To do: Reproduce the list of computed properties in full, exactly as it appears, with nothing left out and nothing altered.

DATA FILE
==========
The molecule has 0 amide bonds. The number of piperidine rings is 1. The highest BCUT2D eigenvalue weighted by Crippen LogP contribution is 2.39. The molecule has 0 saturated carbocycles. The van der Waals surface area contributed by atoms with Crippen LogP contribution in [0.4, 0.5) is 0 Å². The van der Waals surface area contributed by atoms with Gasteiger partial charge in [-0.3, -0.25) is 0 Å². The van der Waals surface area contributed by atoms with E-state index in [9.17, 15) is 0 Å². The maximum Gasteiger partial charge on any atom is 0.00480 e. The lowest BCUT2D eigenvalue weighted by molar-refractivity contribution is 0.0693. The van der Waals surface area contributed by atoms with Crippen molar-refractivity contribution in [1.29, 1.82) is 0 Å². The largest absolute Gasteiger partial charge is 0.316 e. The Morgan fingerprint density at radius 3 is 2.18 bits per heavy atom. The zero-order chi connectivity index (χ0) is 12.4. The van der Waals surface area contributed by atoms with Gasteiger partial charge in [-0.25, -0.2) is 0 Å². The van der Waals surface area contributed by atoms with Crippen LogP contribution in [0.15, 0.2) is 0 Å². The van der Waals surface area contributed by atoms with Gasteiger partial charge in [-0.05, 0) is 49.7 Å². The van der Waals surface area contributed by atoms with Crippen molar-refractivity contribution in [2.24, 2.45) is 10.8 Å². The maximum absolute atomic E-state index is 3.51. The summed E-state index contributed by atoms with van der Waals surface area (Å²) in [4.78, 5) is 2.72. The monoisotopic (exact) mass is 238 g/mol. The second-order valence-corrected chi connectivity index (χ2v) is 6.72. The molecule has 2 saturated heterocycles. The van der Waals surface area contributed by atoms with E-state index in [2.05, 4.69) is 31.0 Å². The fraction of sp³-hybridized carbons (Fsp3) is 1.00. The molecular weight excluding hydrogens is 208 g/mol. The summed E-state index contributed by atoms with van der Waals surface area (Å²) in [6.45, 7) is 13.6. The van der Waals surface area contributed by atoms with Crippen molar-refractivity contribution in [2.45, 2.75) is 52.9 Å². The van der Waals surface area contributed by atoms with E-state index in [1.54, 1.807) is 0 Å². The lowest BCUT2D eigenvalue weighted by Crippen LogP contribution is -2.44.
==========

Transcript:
The molecule has 0 amide bonds. The number of piperidine rings is 1. The highest BCUT2D eigenvalue weighted by Crippen LogP contribution is 2.39. The molecule has 0 saturated carbocycles. The van der Waals surface area contributed by atoms with Crippen LogP contribution in [0.4, 0.5) is 0 Å². The van der Waals surface area contributed by atoms with Gasteiger partial charge in [-0.3, -0.25) is 0 Å². The van der Waals surface area contributed by atoms with E-state index in [9.17, 15) is 0 Å². The maximum Gasteiger partial charge on any atom is 0.00480 e. The lowest BCUT2D eigenvalue weighted by molar-refractivity contribution is 0.0693. The van der Waals surface area contributed by atoms with Crippen molar-refractivity contribution in [1.29, 1.82) is 0 Å². The largest absolute Gasteiger partial charge is 0.316 e. The Morgan fingerprint density at radius 3 is 2.18 bits per heavy atom. The zero-order chi connectivity index (χ0) is 12.4. The van der Waals surface area contributed by atoms with Gasteiger partial charge in [-0.25, -0.2) is 0 Å². The van der Waals surface area contributed by atoms with Crippen LogP contribution in [0.15, 0.2) is 0 Å². The van der Waals surface area contributed by atoms with Gasteiger partial charge in [-0.05, 0) is 49.7 Å². The van der Waals surface area contributed by atoms with Crippen molar-refractivity contribution in [2.24, 2.45) is 10.8 Å². The maximum absolute atomic E-state index is 3.51. The summed E-state index contributed by atoms with van der Waals surface area (Å²) in [4.78, 5) is 2.72. The monoisotopic (exact) mass is 238 g/mol. The second-order valence-corrected chi connectivity index (χ2v) is 6.72. The molecule has 2 saturated heterocycles. The van der Waals surface area contributed by atoms with E-state index in [2.05, 4.69) is 31.0 Å². The fraction of sp³-hybridized carbons (Fsp3) is 1.00. The molecular weight excluding hydrogens is 208 g/mol. The summed E-state index contributed by atoms with van der Waals surface area (Å²) in [6.45, 7) is 13.6. The van der Waals surface area contributed by atoms with Crippen molar-refractivity contribution in [2.45, 2.75) is 52.9 Å². The van der Waals surface area contributed by atoms with E-state index in [1.54, 1.807) is 0 Å². The lowest BCUT2D eigenvalue weighted by Crippen LogP contribution is -2.44.